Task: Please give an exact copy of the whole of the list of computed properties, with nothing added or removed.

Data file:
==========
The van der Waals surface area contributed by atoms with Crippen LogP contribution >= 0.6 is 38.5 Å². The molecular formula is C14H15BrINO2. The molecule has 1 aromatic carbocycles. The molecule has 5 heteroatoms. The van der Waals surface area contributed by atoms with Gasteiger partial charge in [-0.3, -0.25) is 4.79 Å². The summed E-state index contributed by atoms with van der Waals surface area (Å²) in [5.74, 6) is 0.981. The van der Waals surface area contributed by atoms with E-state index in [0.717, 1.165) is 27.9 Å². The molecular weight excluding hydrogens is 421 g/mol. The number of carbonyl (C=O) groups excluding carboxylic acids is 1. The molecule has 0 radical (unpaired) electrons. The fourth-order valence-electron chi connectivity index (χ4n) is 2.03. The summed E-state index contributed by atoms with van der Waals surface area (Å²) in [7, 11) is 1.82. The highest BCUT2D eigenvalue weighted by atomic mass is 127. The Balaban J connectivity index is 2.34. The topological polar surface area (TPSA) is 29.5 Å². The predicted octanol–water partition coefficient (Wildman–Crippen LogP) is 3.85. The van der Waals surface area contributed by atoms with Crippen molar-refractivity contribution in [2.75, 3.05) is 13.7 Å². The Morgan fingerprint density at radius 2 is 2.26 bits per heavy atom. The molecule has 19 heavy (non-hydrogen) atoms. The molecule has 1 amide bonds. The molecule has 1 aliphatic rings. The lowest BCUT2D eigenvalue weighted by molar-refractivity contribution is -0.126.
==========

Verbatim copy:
The van der Waals surface area contributed by atoms with Crippen LogP contribution >= 0.6 is 38.5 Å². The molecular formula is C14H15BrINO2. The molecule has 1 aromatic carbocycles. The molecule has 5 heteroatoms. The van der Waals surface area contributed by atoms with Gasteiger partial charge in [-0.3, -0.25) is 4.79 Å². The summed E-state index contributed by atoms with van der Waals surface area (Å²) in [5.74, 6) is 0.981. The van der Waals surface area contributed by atoms with E-state index in [0.717, 1.165) is 27.9 Å². The molecular weight excluding hydrogens is 421 g/mol. The number of carbonyl (C=O) groups excluding carboxylic acids is 1. The molecule has 0 radical (unpaired) electrons. The fourth-order valence-electron chi connectivity index (χ4n) is 2.03. The summed E-state index contributed by atoms with van der Waals surface area (Å²) in [7, 11) is 1.82. The highest BCUT2D eigenvalue weighted by atomic mass is 127. The Balaban J connectivity index is 2.34. The topological polar surface area (TPSA) is 29.5 Å². The predicted octanol–water partition coefficient (Wildman–Crippen LogP) is 3.85. The van der Waals surface area contributed by atoms with Crippen molar-refractivity contribution in [2.75, 3.05) is 13.7 Å². The Morgan fingerprint density at radius 2 is 2.26 bits per heavy atom. The molecule has 19 heavy (non-hydrogen) atoms. The molecule has 1 amide bonds. The molecule has 1 aliphatic rings. The lowest BCUT2D eigenvalue weighted by molar-refractivity contribution is -0.126.